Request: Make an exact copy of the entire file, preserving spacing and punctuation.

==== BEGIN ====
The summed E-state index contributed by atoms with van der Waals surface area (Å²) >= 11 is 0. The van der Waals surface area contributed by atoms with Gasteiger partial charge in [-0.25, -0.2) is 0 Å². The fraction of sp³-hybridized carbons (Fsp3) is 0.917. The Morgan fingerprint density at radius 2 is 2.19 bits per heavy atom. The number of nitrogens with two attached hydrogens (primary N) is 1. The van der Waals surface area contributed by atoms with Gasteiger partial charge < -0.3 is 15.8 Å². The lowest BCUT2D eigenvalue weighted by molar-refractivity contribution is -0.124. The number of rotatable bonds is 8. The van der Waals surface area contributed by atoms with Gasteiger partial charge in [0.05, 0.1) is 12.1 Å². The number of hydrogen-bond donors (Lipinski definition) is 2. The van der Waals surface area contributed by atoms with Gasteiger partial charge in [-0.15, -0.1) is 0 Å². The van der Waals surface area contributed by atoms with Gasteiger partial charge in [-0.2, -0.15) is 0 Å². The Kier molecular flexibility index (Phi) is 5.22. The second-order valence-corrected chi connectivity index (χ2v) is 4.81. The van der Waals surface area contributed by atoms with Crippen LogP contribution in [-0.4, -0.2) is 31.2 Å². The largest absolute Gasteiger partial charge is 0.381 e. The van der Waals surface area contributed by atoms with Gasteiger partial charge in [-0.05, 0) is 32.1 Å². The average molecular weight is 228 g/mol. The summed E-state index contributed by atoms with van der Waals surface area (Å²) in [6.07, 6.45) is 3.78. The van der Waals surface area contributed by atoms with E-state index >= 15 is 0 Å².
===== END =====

The summed E-state index contributed by atoms with van der Waals surface area (Å²) >= 11 is 0. The van der Waals surface area contributed by atoms with Gasteiger partial charge in [-0.25, -0.2) is 0 Å². The fraction of sp³-hybridized carbons (Fsp3) is 0.917. The Morgan fingerprint density at radius 2 is 2.19 bits per heavy atom. The number of nitrogens with two attached hydrogens (primary N) is 1. The van der Waals surface area contributed by atoms with Gasteiger partial charge < -0.3 is 15.8 Å². The lowest BCUT2D eigenvalue weighted by molar-refractivity contribution is -0.124. The number of rotatable bonds is 8. The van der Waals surface area contributed by atoms with Gasteiger partial charge in [0.05, 0.1) is 12.1 Å². The number of hydrogen-bond donors (Lipinski definition) is 2. The van der Waals surface area contributed by atoms with Gasteiger partial charge in [-0.15, -0.1) is 0 Å². The van der Waals surface area contributed by atoms with Gasteiger partial charge in [-0.2, -0.15) is 0 Å². The Kier molecular flexibility index (Phi) is 5.22. The second-order valence-corrected chi connectivity index (χ2v) is 4.81. The van der Waals surface area contributed by atoms with Crippen LogP contribution in [-0.4, -0.2) is 31.2 Å². The largest absolute Gasteiger partial charge is 0.381 e. The van der Waals surface area contributed by atoms with Gasteiger partial charge in [-0.05, 0) is 32.1 Å². The average molecular weight is 228 g/mol. The summed E-state index contributed by atoms with van der Waals surface area (Å²) in [6.07, 6.45) is 3.78. The van der Waals surface area contributed by atoms with E-state index >= 15 is 0 Å².